January 2013 Monthly Spending for Urban Living

January 2013 Monthly Spending for Urban Living

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This is the current personal budget I use for single-income living in a 1br apartment in Brooklyn, NY.

Over Budget

  • Entertainment: This was a conscious decision since I did so well every where else at the end of the month. I was under, then treated myself to a used Garmin Forerunner watch to better track my running progress.
  • Groceries: I did not incorporate the vegetable delivery service into the budget and had already done a good shopping trip before signing up.


Under Budget

  • Travel
  • Clothes
  • Gifts
  • Health/Bty
  • Lanudry
  • Cats
  • House
  • Booze
  • Restaurants: All “eating out” falls under this category. Buying lunch during workdays is the biggest cause of overspending here, and I did very little of that this month


Savings & Debt Repayment Plans

By making these set monthly payments, I will have my credit card paid off by the end of the year and hit my emergency savings goal. Having a plan and keeping to the monthly schedule reduces the stress of debt repayment and savings building.

Income & Rent Changes

Thanks to a “health and wellness” program at my company, my monthly health insurance cost decreased by 50%. This helped counter the Social Security tax increase.

For the first time in history, I renewed a lease! With this brought a 2% rent increase, as mandated by the NYC rules of rent stabilization. This now brings my rent to 42% of my monthly income. I am not sure what’s worse, that this is true or that it no longer depresses me.

Opinions Needed

Please leave me your opinions if I should continue monthly spending posts for the rest of 2013. I want to write these if they are helpful to nyc potentials, residents, or curious others. I go through this analysis on my own at the end of the month so this break-down is for you. If it is helpful to compare your spending or get an idea of nyc costs, please let me know in the comments below or via twitter so I will keep writing these.

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12 Replies to “January 2013 Monthly Spending for Urban Living”

  1. I like reading it purely from a curious standpoint. It’s very surprising to me, looking at your budget, how little you spend. Besides rent (which is obviously a lot more than rent in East TN), you don’t really spend much more than I do on things like groceries (I budget $120) and restaurants (spent over $300 last month – ouch). I spent a little less than you on electricity when I lived alone, but I was ridiculously about never running the heat. Interesting to compare!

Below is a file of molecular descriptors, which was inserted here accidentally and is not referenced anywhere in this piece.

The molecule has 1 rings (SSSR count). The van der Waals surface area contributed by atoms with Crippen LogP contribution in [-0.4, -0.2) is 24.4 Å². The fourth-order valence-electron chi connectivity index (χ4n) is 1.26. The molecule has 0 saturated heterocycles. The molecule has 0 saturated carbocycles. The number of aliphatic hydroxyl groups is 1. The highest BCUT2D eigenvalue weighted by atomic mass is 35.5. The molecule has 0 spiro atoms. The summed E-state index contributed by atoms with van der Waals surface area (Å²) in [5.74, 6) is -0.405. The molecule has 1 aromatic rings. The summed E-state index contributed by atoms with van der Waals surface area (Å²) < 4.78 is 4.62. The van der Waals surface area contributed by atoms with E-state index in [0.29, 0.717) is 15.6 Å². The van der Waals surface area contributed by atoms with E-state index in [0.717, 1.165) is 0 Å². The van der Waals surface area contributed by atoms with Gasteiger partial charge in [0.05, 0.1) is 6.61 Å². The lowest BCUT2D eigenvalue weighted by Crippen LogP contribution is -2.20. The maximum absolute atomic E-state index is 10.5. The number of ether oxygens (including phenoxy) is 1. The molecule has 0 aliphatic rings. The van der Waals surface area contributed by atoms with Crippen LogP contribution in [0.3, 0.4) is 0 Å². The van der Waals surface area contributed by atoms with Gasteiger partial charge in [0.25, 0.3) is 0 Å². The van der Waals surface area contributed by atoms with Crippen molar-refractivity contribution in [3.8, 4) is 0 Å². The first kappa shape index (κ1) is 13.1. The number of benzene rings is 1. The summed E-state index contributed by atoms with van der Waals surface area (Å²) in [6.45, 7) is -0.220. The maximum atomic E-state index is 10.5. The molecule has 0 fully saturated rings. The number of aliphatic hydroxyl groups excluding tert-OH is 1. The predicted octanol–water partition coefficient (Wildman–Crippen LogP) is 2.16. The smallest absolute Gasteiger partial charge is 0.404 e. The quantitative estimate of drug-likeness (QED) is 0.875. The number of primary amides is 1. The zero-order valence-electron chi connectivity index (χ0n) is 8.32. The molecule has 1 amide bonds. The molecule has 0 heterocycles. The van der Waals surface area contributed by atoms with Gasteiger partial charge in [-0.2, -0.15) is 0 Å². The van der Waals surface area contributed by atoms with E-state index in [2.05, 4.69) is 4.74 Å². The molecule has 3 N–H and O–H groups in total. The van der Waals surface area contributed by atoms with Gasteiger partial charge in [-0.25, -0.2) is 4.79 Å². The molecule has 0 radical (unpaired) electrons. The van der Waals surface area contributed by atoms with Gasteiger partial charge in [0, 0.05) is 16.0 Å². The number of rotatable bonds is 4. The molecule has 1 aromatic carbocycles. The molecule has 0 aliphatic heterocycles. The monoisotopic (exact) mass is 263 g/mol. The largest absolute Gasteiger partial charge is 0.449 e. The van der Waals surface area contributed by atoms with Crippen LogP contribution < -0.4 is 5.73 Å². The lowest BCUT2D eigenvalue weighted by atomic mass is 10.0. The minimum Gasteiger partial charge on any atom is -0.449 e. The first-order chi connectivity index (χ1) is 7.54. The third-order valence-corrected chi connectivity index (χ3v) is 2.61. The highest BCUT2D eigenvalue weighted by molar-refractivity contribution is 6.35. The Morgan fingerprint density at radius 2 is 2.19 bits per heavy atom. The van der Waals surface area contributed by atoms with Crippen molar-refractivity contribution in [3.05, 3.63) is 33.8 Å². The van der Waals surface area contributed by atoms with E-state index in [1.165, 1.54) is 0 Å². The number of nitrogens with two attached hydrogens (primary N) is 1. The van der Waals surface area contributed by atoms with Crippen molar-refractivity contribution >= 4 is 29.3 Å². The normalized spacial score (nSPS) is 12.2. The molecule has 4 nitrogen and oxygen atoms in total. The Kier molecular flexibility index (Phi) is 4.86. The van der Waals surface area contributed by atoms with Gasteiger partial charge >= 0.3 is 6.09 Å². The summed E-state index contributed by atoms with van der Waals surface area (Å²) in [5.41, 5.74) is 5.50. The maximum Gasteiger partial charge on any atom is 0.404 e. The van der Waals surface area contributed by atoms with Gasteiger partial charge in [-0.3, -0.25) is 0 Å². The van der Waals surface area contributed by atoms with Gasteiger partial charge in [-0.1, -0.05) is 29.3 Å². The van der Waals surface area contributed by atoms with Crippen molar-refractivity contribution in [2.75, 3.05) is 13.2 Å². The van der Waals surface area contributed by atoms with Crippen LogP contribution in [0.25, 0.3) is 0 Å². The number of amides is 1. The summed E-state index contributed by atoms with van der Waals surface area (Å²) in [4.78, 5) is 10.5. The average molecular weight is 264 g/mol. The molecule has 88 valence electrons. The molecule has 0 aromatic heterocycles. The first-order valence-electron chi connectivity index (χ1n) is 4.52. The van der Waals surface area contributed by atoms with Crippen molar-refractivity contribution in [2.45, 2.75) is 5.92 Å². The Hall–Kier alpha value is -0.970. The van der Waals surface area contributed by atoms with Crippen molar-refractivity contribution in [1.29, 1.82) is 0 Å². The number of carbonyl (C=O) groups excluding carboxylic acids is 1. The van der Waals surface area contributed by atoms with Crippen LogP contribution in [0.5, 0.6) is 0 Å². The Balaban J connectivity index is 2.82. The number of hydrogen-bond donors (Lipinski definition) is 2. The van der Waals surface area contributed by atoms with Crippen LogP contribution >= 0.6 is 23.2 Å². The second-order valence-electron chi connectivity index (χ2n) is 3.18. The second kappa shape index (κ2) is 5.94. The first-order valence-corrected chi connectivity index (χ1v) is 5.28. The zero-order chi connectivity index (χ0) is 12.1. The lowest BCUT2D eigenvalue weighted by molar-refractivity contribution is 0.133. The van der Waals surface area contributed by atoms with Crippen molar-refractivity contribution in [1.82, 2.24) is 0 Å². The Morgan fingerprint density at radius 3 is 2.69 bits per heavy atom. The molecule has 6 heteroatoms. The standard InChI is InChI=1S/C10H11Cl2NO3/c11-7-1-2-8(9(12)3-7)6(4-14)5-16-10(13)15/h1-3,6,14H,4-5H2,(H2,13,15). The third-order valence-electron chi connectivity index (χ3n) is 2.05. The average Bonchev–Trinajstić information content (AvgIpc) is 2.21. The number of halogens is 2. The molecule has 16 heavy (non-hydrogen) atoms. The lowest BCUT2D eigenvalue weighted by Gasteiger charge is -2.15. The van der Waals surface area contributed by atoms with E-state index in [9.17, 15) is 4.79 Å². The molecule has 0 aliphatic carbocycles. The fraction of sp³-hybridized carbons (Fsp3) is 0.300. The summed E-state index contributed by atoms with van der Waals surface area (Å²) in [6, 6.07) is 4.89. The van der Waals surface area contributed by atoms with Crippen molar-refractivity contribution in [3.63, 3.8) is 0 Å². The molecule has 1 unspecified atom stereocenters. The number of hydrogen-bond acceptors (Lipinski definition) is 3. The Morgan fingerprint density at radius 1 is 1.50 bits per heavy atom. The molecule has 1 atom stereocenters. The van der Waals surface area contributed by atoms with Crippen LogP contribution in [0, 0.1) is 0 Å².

1. It certainly helps that I don’t pay for heat! I also don’t have to pay for water or sewage, which I did at my apartment in NJ. The secret to the rest of the low spending: I hang out with my cats most the time. #excitinglifeinnyc

  2. I really love that you break stuff down like this. As a gal looking to move to NYC, its very helpful to see the black and white information from a like-minded person.

    Thank you!

    1. Thanks! I am glad to hear this is helpful to others. I’ve found it is very difficult to get a good answer on costs & spending in nyc, mainly because the cost of everything is fluctuating constantly. Even my own monthly finances are not wholly representative of all areas of the city but it works well as a base-line. Feel free to contact me directly if you have any specific nyc questions!

  3. I always enjoy budget breakdown, more because I am curious than anything. 42% of salary into rent is huge, but on the plus side you can afford to live alone!

    1. Thanks, I will continue doing them as I understand the curiosity factor as well. When choosing to live alone I made the conscious decision to sacrifice being able to put a lot into my savings for the advantage of sanity. It’s working out so far.

  4. I moved to Brooklyn last summer and am making virtually the same income as you. My new years resolution was to work on my finances and better track my actual spending, so I find your breakdowns very helpful.

    1. Thank you! This is the first time I have actually divulged my income on here and although I am still nervous about it, I am very glad to hear that it is helpful. Sometimes there is a misconception that you need $100K/year to live here, which is silly. Thanks again for the feedback, I will continue do these monthly.

  5. I like reading your summaries.. makes me want to start budgeting… I have been lazy about it and definitely overspend where not needed. do you have a post on how to start bugeting? thank you, your blog is great!

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